Originally published in the “Korean Quarterly.”
What if Romeo and Juliet or any other star-crossed lovers took charge of their destiny? Forget vials of poison in the crypt and tragic endings, if they were as intelligent and motivated as the protagonists of the dark comedy “Heard It Through the Grapevine,” they might just have ruled the world!
From the punchy opening chords of the electric keyboard from “Heard a Rumor,” by Jang Kiha and Faces, used as the opening title song, to the scenes of the elegant and expansive Han household being run like clockwork, viewers should immediately be aware that they are not entering into the typical family drama. The atmosphere is one of money, but also of care and attention. The visuals of this drama are one of the most impressive, with a quality usually scene only in the cinema, and that’s particularly appropriate as the drama stars actors who have made their names in the cinema and use their talents wisely and well.
Ah Sung Go may be a young actress, but she has an impressive film resume to her name, including the recent “Snowpiercer.” As Seo Bom, the radical Juliet of the drama, she deftly portrays a character that is practical, but with the ability to dream big, passionate, but with an ability to plan. And she is a fighter, ready to take on any challenge. She will need to be, because the drama opens to introduce her as a fully pregnant, unwed teenage mother and (by necessity) a high school dropout, living with her family in their cramped and worn house in a working class part of Seoul.
She’s supported by her father Seo Hyuk Shik (Hyun Sung Jang) and Kim Jin Ae (Bok In Yoon) as they work to meet ends running an old trophy making store. Her father’s younger brother, Seo Chul Shik (Seok Chan Jeon) helps out in the store and has an active part in the family’s day-to-day life. Rounding out the household is Bom’s older sister, Seo Nu Ri (Seung Yun Gong), who is attempting to make it in the world of television as a news presenter.
The son of the very orderly and richly appointed household seen in the opening credits is Han In Sang, and as played by Joon Lee, the epitome of an intelligent but impulsive, good-hearted and naïve teenager, a natural rule follower… until Bom enters his life! Han Jung Ho keeps the Han home and family under strict management; Joon Sang Yoo plays this role with great zeal. In his late 40s, he is the managing partner and principal owner of a highly influential law firm. He is used to playing the puppet master, making private deals, and wielding his influence. He uses them whenever and however he can, but still considers himself to be ethical and honorable as he is still acting (perhaps broadly) within the law – and he respects the law and at home he believes himself to be the law. His wife, Choi Yun Hee (Ho Jung Yoo), is the perfect counterpart; she should be – years ago she underwent a rigorous selection process and training to be chosen as Han Jung Ho’s bride by his mother. The Han household is run with all the role and class rigidity of a Downton Abbey and through orders given to her secretary, she is responsible for creating the perfect world for her son and daughter Yi Ji (So Young Park) and the daily running of the household. This leaves her time to meet regularly with a group of close friends of the same socio-economic strata; their primary pastime appears to be gossip and stock investments, two mutually beneficial hobbies.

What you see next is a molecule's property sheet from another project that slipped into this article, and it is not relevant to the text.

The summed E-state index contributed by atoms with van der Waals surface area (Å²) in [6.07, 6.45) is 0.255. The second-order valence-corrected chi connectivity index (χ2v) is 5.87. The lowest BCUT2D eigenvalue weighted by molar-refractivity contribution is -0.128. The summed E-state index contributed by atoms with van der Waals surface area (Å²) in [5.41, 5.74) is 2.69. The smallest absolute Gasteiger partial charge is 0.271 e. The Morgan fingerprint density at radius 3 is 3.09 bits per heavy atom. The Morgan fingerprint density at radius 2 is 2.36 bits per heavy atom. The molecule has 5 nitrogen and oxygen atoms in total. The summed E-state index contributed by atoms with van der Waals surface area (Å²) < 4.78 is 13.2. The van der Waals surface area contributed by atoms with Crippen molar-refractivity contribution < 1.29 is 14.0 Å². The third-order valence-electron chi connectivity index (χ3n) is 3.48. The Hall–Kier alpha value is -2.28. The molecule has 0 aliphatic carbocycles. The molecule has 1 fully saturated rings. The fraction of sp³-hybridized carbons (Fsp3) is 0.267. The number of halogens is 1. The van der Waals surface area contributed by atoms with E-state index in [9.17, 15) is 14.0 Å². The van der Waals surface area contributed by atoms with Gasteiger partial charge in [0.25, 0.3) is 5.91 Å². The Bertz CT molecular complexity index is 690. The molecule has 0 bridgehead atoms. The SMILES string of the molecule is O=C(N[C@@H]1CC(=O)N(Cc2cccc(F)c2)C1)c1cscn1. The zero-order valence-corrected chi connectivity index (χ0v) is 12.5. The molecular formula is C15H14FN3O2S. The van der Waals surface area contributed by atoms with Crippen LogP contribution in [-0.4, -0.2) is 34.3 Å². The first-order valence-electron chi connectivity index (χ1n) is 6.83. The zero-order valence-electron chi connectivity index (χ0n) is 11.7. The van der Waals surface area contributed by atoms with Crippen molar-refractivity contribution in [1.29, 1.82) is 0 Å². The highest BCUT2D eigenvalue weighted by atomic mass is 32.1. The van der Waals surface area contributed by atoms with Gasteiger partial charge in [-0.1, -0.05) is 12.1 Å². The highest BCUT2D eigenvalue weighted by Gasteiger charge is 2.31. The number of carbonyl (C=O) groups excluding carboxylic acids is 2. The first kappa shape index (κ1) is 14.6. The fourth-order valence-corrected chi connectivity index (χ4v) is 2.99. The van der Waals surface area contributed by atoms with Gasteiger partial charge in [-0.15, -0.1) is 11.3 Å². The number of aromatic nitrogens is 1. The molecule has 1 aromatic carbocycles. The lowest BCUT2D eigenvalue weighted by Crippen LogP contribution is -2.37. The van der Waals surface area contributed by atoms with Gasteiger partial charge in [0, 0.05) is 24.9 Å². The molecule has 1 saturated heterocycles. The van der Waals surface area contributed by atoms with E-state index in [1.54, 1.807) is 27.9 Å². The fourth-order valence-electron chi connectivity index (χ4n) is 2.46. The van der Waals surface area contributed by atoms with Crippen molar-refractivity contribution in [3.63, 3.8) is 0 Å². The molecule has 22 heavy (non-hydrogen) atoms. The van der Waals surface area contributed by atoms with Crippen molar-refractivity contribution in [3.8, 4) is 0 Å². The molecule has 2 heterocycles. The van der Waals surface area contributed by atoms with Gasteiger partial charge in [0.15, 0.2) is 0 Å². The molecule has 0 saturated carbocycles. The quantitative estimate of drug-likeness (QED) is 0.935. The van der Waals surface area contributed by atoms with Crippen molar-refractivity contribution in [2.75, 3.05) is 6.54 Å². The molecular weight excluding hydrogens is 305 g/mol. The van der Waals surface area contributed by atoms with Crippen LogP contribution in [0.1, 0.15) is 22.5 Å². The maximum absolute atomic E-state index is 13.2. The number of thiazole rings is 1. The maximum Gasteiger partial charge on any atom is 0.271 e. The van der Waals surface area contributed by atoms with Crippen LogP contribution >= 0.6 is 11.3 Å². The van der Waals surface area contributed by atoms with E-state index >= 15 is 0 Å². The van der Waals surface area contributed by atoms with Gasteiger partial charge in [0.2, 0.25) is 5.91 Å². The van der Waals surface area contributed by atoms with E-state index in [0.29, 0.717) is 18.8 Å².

Just as the Seo family is trying to find a way to help their pregnant daughter prepare for the new life that will come, and her future, the Han family is making plans of a very different nature for In Sang. He is to study law and become a lawyer, like his father, and come into the family firm. To that end, his father is taking advice on how to best accomplish this due to a change in the path towards this goal in the Korean education and legal system. It will be best for him to study and pass the civil service exam for the smoothest and speediest entry into this world. His mother is seeking out the advice of a respected fortuneteller, who warns darkly of female distractions and offers talismans, which are placed in key locations around the household.
Unfortunately for the Han’s plans, it’s too late; In Sang is the father of Bom’s baby and this changes everything!
As the story opens, In Sang is desperately unhappy, as he has lost touch with Bom. They had met during a debate/study camp and fallen in love. Being teenagers brought up in good homes with strong societal norms is no proof against raging hormones. But he has no knowledge that this love bore fruit. Perhaps because he senses that all control over his own life and actions is going for good with his father’s plans for his future, In Sang reaches out to one of the team of secretaries that support his father at the law office and begs her for help in tracking down his beloved Bom. Against her better judgment, she provides him with the address to the trophy store. Like a jackrabbit, In Sang is off to find his Bom.